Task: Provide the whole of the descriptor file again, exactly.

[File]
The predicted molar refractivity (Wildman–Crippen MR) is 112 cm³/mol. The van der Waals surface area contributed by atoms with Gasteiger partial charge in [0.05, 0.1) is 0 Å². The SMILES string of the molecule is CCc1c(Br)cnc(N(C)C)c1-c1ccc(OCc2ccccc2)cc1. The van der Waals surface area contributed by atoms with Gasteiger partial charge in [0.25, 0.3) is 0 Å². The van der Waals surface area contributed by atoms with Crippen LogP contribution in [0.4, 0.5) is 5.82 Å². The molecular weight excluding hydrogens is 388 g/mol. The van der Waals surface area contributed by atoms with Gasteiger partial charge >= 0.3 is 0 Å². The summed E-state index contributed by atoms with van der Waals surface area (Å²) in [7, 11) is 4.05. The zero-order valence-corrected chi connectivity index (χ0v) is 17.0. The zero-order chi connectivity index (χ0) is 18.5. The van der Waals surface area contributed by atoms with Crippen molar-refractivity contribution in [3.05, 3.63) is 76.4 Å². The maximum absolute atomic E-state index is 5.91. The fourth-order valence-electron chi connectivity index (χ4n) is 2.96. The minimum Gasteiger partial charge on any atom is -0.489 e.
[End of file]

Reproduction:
The predicted molar refractivity (Wildman–Crippen MR) is 112 cm³/mol. The van der Waals surface area contributed by atoms with Gasteiger partial charge in [0.05, 0.1) is 0 Å². The SMILES string of the molecule is CCc1c(Br)cnc(N(C)C)c1-c1ccc(OCc2ccccc2)cc1. The van der Waals surface area contributed by atoms with Gasteiger partial charge in [0.25, 0.3) is 0 Å². The van der Waals surface area contributed by atoms with Crippen LogP contribution in [0.4, 0.5) is 5.82 Å². The molecular weight excluding hydrogens is 388 g/mol. The van der Waals surface area contributed by atoms with Gasteiger partial charge >= 0.3 is 0 Å². The summed E-state index contributed by atoms with van der Waals surface area (Å²) in [7, 11) is 4.05. The zero-order valence-corrected chi connectivity index (χ0v) is 17.0. The zero-order chi connectivity index (χ0) is 18.5. The van der Waals surface area contributed by atoms with Crippen molar-refractivity contribution in [3.05, 3.63) is 76.4 Å². The maximum absolute atomic E-state index is 5.91. The fourth-order valence-electron chi connectivity index (χ4n) is 2.96. The minimum Gasteiger partial charge on any atom is -0.489 e.